The Screen Machine’s founding operator and driver will emerge from the shadows of the projection room to take a starring role at Sunday’s British Academy Film Awards (Bafta) at the Royal Albert Hall.
Iain MacColl, 65, is a well-known face the length and breadth of the Highlands and Islands as he clocks up hundreds of miles in the iconic blue and white pantechnicon bringing blockbusters and arthouse films to more than 40 communities.
He will step into the showbiz limelight as winner of the first ever Bafta and EE’s UK-wide ‘For the Love of Film’ competition.
People across the UK were asked to submit applications for the new award on behalf of someone they felt should be recognised for their contribution to film.
A panel of industry experts chaired by Andrew Orr of Bafta sifted through hundreds of applications.
Mr Orr said: “Iain stood out due to his long service and the wide-reaching impact of the Screen Machine which has ensured that the cinematic experience is available to communities across the Highlands and Islands.”
From Tomintoul in the east, to Brodick in the south, South Uist in the west and Westray in the north, the massive lorry has clocked up 233,000 miles in the past 14 years.
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Funded by Creative Scotland, Highlands & Islands Enterprise and box office takings, the 60ft lorry converts into a raked, 80-seat, air-conditioned auditorium.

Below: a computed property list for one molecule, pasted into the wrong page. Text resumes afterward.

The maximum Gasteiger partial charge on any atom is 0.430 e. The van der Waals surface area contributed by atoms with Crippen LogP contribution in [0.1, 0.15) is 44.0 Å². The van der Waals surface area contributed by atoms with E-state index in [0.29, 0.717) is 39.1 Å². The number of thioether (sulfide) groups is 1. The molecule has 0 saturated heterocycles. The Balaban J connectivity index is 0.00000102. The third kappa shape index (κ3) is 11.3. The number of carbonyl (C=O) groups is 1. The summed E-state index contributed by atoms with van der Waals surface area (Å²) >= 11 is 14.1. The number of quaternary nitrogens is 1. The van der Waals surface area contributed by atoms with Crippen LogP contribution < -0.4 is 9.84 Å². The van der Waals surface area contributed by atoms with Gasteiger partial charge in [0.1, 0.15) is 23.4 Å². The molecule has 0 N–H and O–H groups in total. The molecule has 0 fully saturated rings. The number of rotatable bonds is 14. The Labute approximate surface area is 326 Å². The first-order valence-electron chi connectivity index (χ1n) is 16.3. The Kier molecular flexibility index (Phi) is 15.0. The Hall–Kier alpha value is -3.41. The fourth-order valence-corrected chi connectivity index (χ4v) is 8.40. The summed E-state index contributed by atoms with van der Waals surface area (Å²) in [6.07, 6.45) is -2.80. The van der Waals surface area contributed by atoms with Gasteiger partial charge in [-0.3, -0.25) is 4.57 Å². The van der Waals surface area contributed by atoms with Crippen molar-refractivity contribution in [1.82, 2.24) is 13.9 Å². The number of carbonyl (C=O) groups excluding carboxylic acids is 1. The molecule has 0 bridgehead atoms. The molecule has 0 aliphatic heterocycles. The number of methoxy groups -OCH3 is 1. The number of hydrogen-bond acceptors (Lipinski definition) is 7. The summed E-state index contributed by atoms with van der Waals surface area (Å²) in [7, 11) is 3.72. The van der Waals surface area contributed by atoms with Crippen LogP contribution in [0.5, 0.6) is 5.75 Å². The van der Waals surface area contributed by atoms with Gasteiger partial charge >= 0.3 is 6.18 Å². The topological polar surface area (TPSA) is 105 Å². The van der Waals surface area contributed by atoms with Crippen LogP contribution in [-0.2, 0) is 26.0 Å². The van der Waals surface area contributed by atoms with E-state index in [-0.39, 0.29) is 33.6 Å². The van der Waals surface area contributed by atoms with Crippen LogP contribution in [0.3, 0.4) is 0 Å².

The operators do everything including driving, selling the tickets and welcoming visitors.
The Screen Machine is in its 21st year and now has more than 30,000 visitors annually.
Mr MacColl has been with the service since the start. Over the years he has taken the Screen Machine to the G8 summit at Gleneagles and twice to Bosnia.
He said of his award: “Who would have guessed this wee guy from Tighnabruaich would be going up the red carpet at the Albert Hall?
“I knew I would love this job from day 1, and it’s true. I still love coming into a village to be greeted by waving and cheering.”
Mr MacColl has been known to dress up Abba-style for screenings of Mamma Mia! and to hand out kitchen roll at the end of a weepie, as in A Star is Born recently.
He said: “There’s lots of emotion, high and low. It tends to be my fault if the movie isn’t good.”
Mr MacColl travels to the Savoy Hotel, London with his wife Liz on Saturday, and will get the hair and make-up Hollywood treatment prior to walking the walk up the red carpet to the Albert Hall in his kilt.
The ceremony will presented by Joanna Lumley and broadcast around the world on Sunday.
Dan Ellis who founded the social enterprise Jam Jar Cinema in Whitley Bay also receives a For the Love of Film award.